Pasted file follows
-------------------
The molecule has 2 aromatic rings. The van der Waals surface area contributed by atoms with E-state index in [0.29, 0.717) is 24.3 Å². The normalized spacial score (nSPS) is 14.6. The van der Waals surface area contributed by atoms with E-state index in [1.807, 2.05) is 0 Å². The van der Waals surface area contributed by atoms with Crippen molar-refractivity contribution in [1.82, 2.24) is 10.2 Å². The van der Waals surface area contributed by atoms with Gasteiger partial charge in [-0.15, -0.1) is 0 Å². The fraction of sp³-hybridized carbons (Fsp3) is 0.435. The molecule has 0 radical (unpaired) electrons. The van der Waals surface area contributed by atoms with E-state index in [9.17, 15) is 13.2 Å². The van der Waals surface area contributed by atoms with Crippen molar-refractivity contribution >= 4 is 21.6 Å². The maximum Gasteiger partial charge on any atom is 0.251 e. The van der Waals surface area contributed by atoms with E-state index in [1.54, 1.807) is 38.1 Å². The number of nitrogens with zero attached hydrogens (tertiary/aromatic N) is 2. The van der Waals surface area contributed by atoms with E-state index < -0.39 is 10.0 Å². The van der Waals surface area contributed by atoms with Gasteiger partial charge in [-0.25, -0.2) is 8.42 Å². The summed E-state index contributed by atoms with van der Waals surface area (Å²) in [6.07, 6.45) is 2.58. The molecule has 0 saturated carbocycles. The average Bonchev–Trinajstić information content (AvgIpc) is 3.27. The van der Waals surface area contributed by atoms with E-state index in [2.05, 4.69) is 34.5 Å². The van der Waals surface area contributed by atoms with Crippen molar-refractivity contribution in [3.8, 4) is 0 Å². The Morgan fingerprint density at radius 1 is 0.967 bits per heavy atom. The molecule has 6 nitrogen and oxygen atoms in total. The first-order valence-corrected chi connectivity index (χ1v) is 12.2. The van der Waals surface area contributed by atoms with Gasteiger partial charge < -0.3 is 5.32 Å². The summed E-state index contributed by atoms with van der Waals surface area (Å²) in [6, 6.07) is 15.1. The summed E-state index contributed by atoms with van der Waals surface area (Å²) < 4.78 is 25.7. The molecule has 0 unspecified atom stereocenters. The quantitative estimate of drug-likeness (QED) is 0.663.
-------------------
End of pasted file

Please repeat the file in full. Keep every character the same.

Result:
The molecule has 2 aromatic rings. The van der Waals surface area contributed by atoms with E-state index in [0.29, 0.717) is 24.3 Å². The normalized spacial score (nSPS) is 14.6. The van der Waals surface area contributed by atoms with E-state index in [1.807, 2.05) is 0 Å². The van der Waals surface area contributed by atoms with Crippen molar-refractivity contribution in [1.82, 2.24) is 10.2 Å². The van der Waals surface area contributed by atoms with Gasteiger partial charge in [-0.15, -0.1) is 0 Å². The fraction of sp³-hybridized carbons (Fsp3) is 0.435. The molecule has 0 radical (unpaired) electrons. The van der Waals surface area contributed by atoms with E-state index in [9.17, 15) is 13.2 Å². The van der Waals surface area contributed by atoms with Crippen molar-refractivity contribution >= 4 is 21.6 Å². The maximum Gasteiger partial charge on any atom is 0.251 e. The van der Waals surface area contributed by atoms with E-state index in [1.54, 1.807) is 38.1 Å². The number of nitrogens with zero attached hydrogens (tertiary/aromatic N) is 2. The van der Waals surface area contributed by atoms with E-state index < -0.39 is 10.0 Å². The van der Waals surface area contributed by atoms with Gasteiger partial charge in [-0.25, -0.2) is 8.42 Å². The summed E-state index contributed by atoms with van der Waals surface area (Å²) in [6.07, 6.45) is 2.58. The molecule has 0 saturated carbocycles. The average Bonchev–Trinajstić information content (AvgIpc) is 3.27. The van der Waals surface area contributed by atoms with E-state index in [2.05, 4.69) is 34.5 Å². The van der Waals surface area contributed by atoms with Crippen molar-refractivity contribution in [3.8, 4) is 0 Å². The Morgan fingerprint density at radius 1 is 0.967 bits per heavy atom. The molecule has 6 nitrogen and oxygen atoms in total. The first-order valence-corrected chi connectivity index (χ1v) is 12.2. The van der Waals surface area contributed by atoms with Gasteiger partial charge < -0.3 is 5.32 Å². The summed E-state index contributed by atoms with van der Waals surface area (Å²) in [6, 6.07) is 15.1. The summed E-state index contributed by atoms with van der Waals surface area (Å²) < 4.78 is 25.7. The molecule has 0 unspecified atom stereocenters. The quantitative estimate of drug-likeness (QED) is 0.663.